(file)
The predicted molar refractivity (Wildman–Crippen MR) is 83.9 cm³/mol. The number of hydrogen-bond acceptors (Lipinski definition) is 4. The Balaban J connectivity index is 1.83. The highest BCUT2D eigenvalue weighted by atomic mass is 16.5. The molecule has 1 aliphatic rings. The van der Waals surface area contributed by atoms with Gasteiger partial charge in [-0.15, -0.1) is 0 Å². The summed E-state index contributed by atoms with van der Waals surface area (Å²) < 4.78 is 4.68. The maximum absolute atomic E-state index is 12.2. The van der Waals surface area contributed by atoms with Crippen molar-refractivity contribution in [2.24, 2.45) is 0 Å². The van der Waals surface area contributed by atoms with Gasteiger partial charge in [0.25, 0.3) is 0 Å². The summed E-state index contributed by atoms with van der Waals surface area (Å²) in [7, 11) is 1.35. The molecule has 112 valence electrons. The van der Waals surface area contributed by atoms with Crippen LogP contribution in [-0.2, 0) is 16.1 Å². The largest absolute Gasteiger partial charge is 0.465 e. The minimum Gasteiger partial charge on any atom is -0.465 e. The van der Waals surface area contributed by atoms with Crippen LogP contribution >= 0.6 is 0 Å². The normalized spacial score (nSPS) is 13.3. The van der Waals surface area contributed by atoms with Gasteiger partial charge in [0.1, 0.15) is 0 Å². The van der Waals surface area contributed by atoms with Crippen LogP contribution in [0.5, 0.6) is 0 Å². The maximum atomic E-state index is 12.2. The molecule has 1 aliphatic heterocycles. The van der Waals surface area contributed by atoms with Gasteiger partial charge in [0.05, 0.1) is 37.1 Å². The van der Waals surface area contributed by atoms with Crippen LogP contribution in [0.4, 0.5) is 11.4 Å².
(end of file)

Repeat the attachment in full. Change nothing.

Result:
The predicted molar refractivity (Wildman–Crippen MR) is 83.9 cm³/mol. The number of hydrogen-bond acceptors (Lipinski definition) is 4. The Balaban J connectivity index is 1.83. The highest BCUT2D eigenvalue weighted by atomic mass is 16.5. The molecule has 1 aliphatic rings. The van der Waals surface area contributed by atoms with Gasteiger partial charge in [-0.15, -0.1) is 0 Å². The summed E-state index contributed by atoms with van der Waals surface area (Å²) < 4.78 is 4.68. The maximum absolute atomic E-state index is 12.2. The van der Waals surface area contributed by atoms with Crippen molar-refractivity contribution in [2.24, 2.45) is 0 Å². The van der Waals surface area contributed by atoms with Gasteiger partial charge in [0.25, 0.3) is 0 Å². The summed E-state index contributed by atoms with van der Waals surface area (Å²) in [7, 11) is 1.35. The molecule has 112 valence electrons. The van der Waals surface area contributed by atoms with Crippen LogP contribution in [-0.2, 0) is 16.1 Å². The largest absolute Gasteiger partial charge is 0.465 e. The minimum Gasteiger partial charge on any atom is -0.465 e. The van der Waals surface area contributed by atoms with Crippen LogP contribution >= 0.6 is 0 Å². The normalized spacial score (nSPS) is 13.3. The van der Waals surface area contributed by atoms with Gasteiger partial charge in [0.1, 0.15) is 0 Å². The van der Waals surface area contributed by atoms with Crippen LogP contribution in [0.5, 0.6) is 0 Å². The maximum atomic E-state index is 12.2. The molecule has 1 aliphatic heterocycles. The van der Waals surface area contributed by atoms with Gasteiger partial charge in [0.05, 0.1) is 37.1 Å². The van der Waals surface area contributed by atoms with Crippen LogP contribution in [0.4, 0.5) is 11.4 Å².